Tying up loose ends – Covenant
One of the major concerns of the Hebrew prophets, as they prophesied to Israel, was keeping the Covenant, notably the one God made with them through Moses, giving them the Law on Mount Sinai, during their wilderness journey, and reminding them of the blessings and curses that follow from keeping or not keeping the Law, something that invariably came to pass despite God’s mercy. The fact that God makes covenants and expects these to be kept is a vital ingredient when it comes to trying to understand his dealing with humankind and in our understanding of the Bible.
The Christian Bible comprises Old and New Testaments (Testament is another word for Covenant), even though there are a number of covenants discussed in the Old Testament. The subject of “covenant” can be a contentious one but it is also very important. YHWH has always sought make a covenant with His creation, the nation of Israel, the Church or individuals. A covenant is more than a contract between two parties, since a contract suggests two equal parties. It is an agreement whereby God who is not obligated to or dependent on anyone, who can be 100% guaranteed to keep His part of the agreement even if that is not reciprocated (unlike when a contract is broken), makes promises and often expecting certain responses. As Israel found out and as the prophets often reminded them, their failure to keep God’s covenant has consequences. An example of a covenant that can be found in everyday life is that of marriage, the keeping of which makes an obligation for both parties.
While the New Covenant, such as symbolized when Jesus celebrated the Passover feast with His disciples (likewise also the cup after supper, saying, This cup is the new testament in my blood, which is shed for you – Luke 22:20), is the one that particularly interests Christian Gentile believers because of its application, and it supersedes that of the Mosaic covenant in terms of personal obligations, most of the other covenants, which we discuss below (seven have been identified by this author) still apply.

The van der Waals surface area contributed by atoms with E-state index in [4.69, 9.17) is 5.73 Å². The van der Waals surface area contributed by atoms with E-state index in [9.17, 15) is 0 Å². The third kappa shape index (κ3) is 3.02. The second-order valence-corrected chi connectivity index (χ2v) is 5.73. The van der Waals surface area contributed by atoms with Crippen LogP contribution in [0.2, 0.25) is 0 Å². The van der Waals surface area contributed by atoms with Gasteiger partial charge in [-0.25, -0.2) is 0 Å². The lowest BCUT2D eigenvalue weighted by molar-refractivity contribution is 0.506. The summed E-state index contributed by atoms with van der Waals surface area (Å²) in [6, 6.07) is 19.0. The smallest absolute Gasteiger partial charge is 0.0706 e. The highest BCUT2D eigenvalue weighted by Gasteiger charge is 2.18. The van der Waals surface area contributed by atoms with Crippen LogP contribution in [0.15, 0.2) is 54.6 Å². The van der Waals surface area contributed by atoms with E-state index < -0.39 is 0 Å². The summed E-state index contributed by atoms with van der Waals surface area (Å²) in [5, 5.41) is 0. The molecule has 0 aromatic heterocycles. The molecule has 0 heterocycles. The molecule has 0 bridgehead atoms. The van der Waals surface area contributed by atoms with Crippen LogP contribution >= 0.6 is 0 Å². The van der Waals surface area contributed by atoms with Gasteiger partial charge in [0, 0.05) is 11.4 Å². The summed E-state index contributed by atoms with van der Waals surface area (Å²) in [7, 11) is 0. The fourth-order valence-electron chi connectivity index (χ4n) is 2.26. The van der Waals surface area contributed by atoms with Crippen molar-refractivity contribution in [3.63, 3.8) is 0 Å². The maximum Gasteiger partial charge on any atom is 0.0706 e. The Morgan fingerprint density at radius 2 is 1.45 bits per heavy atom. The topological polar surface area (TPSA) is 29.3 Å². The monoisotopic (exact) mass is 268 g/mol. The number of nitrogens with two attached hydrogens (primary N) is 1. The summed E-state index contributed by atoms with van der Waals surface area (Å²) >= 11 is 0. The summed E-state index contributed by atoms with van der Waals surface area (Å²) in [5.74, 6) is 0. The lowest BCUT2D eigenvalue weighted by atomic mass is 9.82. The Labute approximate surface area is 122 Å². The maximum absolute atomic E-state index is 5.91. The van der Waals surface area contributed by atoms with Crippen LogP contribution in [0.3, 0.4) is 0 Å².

The Edenic Covenant (Genesis 1:28-30, 2:15-17)
The Bible begins with an account of God’s creation, the pinnacle of which was man, with who He wanted a relationship. He put Adam in a garden and told him to look after it and the rest of His creation. Adam effectively had free sway but the one thing he was forbidden from doing was to eat of a certain tree. Adam disobeyed and he was expelled from that garden and a curse followed. The mandate to look after planet Earth and its resources and inhabitants remains.
The Adamic Covenant (Genesis 3:14-19)
Following Adam’s Fall, while there is a curse, there is also a promise that in Adams descendants (Jesus) there will come a victory over the serpent (Satan) and with it redemption and restoration.
The Noahic Covenant (Genesis 8:20-9:17)
Much of the story of humankind following Adam was one of rebellion toward God and as a result He sent a Great flood that destroyed all living creatures on the planet, except for Noah’s family and the animals to continue God’s creation. After the flood, He makes a covenant with Noah, representing humanity that was to follow, and gave a rainbow as a sign: “While the earth remaineth, seedtime and harvest, and cold and heat, and summer and winter, and day and night shall not cease”.
The Abrahamic Covenant (Genesis 12:1-3)
Following the Flood, humanity continued its downward trajectory and this was seen in God’s destruction of the Tower of Babel. Then He calls Abraham, a faithful man, and promised him the land known as Israel and promised that his descendants would be a great nation, who God will bless and they would bless other nations. The sign of that covenant was the act of male circumcision.
The Mosaic Covenant
So the nation that followed, which was also called Israel, grew in numbers but found itself eventually enslaved in Egypt. God appointed Moses to lead them out of Egypt to take possession of the land He promised Abraham. During their Wilderness journeyings, God established His covenant with Israel and promised He would bless them, providing they obeyed the Law that God gave to them.
The Davidic Covenant (2Samuel 7:4-17)
David, a man after God’s own heart, was Israel’s most important king. God promised that come what may (and what did come eventually was a divided kingdom and exile for both the Northern and Southern kingdoms) there would always be one of His descendants to sit on the throne of Israel.
The New Covenant (Hebrews 8:7-13)
As the specially chosen people of God were to go into exile, God promises they will return to the land He gave them and give them a new heart and make with them a new covenant. While this was promised specifically to the Jews, Gentiles would also benefit and that was because the Messiah, Jesus, came from heaven to earth to die and atone for our sins and thus bring in the New Covenant.